I accept that the motor trade does everything absolutely minimally, subject to it not blowing up before the warranty expires, but power transistors have been around for years and don’t cost much. I used the 2N3055 (and some germanium versions) in Czechoslovakia in 1968 or so. In the mid 1970s I was building 500W per channel stereo power amps with 0.01% THD and +/-80V supply rails, using ten 2N5239s per output amp, and we used those only for the high voltage and the good secondary breakdown curves. In the early 1980s I was using VNE003 mosfets (to PWM drive 24V DC motors for winding film for projectors, with a precisely controlled torque) which were pretty big (no data sheet exists online) so even that is nothing new.

So I think these designers are simply dumb.

An absolute give-away clue to stupidity is putting a zener in series with the base of a transistor

which will make its current (and its temp coefficient) vary over a big range according to the transistor current gain, so the regulated voltage will be all over the place. Also that PCB picture, especially with the power resistor mounted like that, is something made in a garden shed. It’s really horrible.

There ought to be an aftermarket for decent regulators, because even motorbikes cost of the order of 10k.

Shoreham EGKA, United Kingdom

Hi Peter,

Fully agree. (but do remember that at normal RPM the frequency is much higher that at home (typically 700-1000 Hz, not 50 or 60 Hz.

But could you please also comment on the latest 3 Phase Shingenden MOSFET Series regulator: (SH847) ??

I attach herewith a link to their Patent Application EP2362535A1

BTW It is not the Motorcycle Maufacturers who design these things but the Service Industry (Bosch, Nippon Denso (Lucas , Magneti Marelli) etc.
LUCAS also made products for the space industry, so that makes you wonder!!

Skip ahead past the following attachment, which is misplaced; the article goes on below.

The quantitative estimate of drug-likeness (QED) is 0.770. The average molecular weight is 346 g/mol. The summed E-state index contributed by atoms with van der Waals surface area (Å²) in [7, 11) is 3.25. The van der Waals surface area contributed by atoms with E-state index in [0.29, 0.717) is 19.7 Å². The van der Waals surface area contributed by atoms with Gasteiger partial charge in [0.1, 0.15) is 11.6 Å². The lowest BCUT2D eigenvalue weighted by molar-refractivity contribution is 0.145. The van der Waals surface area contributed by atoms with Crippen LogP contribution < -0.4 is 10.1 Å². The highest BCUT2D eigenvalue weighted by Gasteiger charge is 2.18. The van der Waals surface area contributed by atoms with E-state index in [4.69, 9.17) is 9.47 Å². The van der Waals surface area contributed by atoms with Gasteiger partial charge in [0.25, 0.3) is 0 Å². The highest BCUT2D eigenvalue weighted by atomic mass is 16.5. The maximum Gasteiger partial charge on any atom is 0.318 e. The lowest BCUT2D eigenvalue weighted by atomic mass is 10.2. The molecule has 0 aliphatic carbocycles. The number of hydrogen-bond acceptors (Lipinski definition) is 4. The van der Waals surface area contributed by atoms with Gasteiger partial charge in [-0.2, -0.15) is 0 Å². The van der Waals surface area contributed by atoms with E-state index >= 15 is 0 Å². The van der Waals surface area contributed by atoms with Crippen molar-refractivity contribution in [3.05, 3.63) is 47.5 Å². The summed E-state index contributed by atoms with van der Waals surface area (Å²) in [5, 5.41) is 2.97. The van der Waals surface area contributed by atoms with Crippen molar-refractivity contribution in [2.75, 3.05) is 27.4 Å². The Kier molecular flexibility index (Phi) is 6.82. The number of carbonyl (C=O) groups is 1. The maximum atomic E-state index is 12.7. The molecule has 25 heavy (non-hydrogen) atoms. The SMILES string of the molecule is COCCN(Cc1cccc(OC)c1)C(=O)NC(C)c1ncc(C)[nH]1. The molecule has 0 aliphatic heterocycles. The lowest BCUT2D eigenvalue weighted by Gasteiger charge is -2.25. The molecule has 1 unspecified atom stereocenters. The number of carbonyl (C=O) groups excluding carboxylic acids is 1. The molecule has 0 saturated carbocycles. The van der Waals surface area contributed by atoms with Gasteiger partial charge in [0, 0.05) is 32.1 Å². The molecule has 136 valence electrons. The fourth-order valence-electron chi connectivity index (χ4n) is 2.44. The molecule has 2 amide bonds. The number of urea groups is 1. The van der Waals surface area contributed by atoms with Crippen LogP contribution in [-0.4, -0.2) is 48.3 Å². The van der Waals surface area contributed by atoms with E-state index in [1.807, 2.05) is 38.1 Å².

(normally Motorcycle manufacturers have no clue of these things and choose the cheapest option).
Even worse, sometimes a good design is made worse by an improper installation due to ignorance of the Electricians of the Motorcycle Manufacturers (omitting ground wires, employing too thin wires and bad connectors, omitting fuses, relays of insufficient power etc. . Moto Guzzi was/is very good at that.

But I would be eager to hear from you whether you think if the “novel” Singenden SH847 MOSFET serial reguator would be a good alternative for Jan’s Ducati Energia RR Or the Silent Hektik R4112 or the Schicke GR6, when applied to his ROTAX 912 engine (250W single phase alternator).

Looking forward to an assessment / opinion!



The application shows nothing which isn’t obvious. It shows a 3 phase alternator, with a PWM rectifier feeding the battery, and some control circuitry.

I can see only one page.

I wonder what they might have patented? It might be a purely diversionary patent… I did that once, in 1991

Sure; the ripple frequency is higher but the ripple voltage will still be pretty awful with a single phase system. With a 3 phase system the output never falls to zero (or anywhere near zero) so it is possible to PWM-generate clean DC without using any storage components, apart from a capacitor to smooth out the PWM output.

The GAMI Supplenator claimed to do just that. No need for a battery to get clean DC. Very old technology – 1970s or earlier.